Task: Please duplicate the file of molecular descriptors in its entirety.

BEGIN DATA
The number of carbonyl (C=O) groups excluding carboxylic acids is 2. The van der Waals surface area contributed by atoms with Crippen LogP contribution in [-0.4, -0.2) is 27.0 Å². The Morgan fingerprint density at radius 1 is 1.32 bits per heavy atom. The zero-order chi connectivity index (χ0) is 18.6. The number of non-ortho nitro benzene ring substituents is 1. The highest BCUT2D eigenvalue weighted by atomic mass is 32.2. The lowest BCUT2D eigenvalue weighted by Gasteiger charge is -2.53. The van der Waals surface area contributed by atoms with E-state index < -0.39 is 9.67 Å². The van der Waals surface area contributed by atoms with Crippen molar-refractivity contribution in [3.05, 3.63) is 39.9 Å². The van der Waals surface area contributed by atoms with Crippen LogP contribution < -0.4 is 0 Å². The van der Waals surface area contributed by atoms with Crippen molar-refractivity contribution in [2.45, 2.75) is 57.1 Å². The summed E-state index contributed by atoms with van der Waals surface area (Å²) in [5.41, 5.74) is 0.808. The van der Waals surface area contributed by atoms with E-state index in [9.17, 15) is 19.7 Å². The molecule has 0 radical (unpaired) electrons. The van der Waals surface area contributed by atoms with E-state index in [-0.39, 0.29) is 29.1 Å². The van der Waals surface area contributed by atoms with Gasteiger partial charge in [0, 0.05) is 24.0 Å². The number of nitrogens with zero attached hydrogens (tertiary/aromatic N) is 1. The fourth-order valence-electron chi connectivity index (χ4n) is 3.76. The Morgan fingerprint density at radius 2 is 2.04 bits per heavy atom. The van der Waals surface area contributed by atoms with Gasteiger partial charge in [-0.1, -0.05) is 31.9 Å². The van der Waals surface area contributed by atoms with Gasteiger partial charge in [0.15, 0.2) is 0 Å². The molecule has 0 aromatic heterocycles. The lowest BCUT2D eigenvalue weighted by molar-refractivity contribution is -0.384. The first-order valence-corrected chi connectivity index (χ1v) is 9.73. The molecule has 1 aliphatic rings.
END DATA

The number of carbonyl (C=O) groups excluding carboxylic acids is 2. The van der Waals surface area contributed by atoms with Crippen LogP contribution in [-0.4, -0.2) is 27.0 Å². The Morgan fingerprint density at radius 1 is 1.32 bits per heavy atom. The zero-order chi connectivity index (χ0) is 18.6. The number of non-ortho nitro benzene ring substituents is 1. The highest BCUT2D eigenvalue weighted by atomic mass is 32.2. The lowest BCUT2D eigenvalue weighted by Gasteiger charge is -2.53. The van der Waals surface area contributed by atoms with E-state index < -0.39 is 9.67 Å². The van der Waals surface area contributed by atoms with Crippen molar-refractivity contribution in [3.05, 3.63) is 39.9 Å². The van der Waals surface area contributed by atoms with Crippen LogP contribution < -0.4 is 0 Å². The van der Waals surface area contributed by atoms with Crippen molar-refractivity contribution in [2.45, 2.75) is 57.1 Å². The summed E-state index contributed by atoms with van der Waals surface area (Å²) in [5.41, 5.74) is 0.808. The van der Waals surface area contributed by atoms with E-state index in [9.17, 15) is 19.7 Å². The molecule has 0 radical (unpaired) electrons. The van der Waals surface area contributed by atoms with E-state index in [-0.39, 0.29) is 29.1 Å². The van der Waals surface area contributed by atoms with Gasteiger partial charge in [0, 0.05) is 24.0 Å². The number of nitrogens with zero attached hydrogens (tertiary/aromatic N) is 1. The fourth-order valence-electron chi connectivity index (χ4n) is 3.76. The Morgan fingerprint density at radius 2 is 2.04 bits per heavy atom. The van der Waals surface area contributed by atoms with Gasteiger partial charge in [-0.1, -0.05) is 31.9 Å². The van der Waals surface area contributed by atoms with Gasteiger partial charge in [0.15, 0.2) is 0 Å². The molecule has 0 aromatic heterocycles. The lowest BCUT2D eigenvalue weighted by molar-refractivity contribution is -0.384. The first-order valence-corrected chi connectivity index (χ1v) is 9.73. The molecule has 1 aliphatic rings.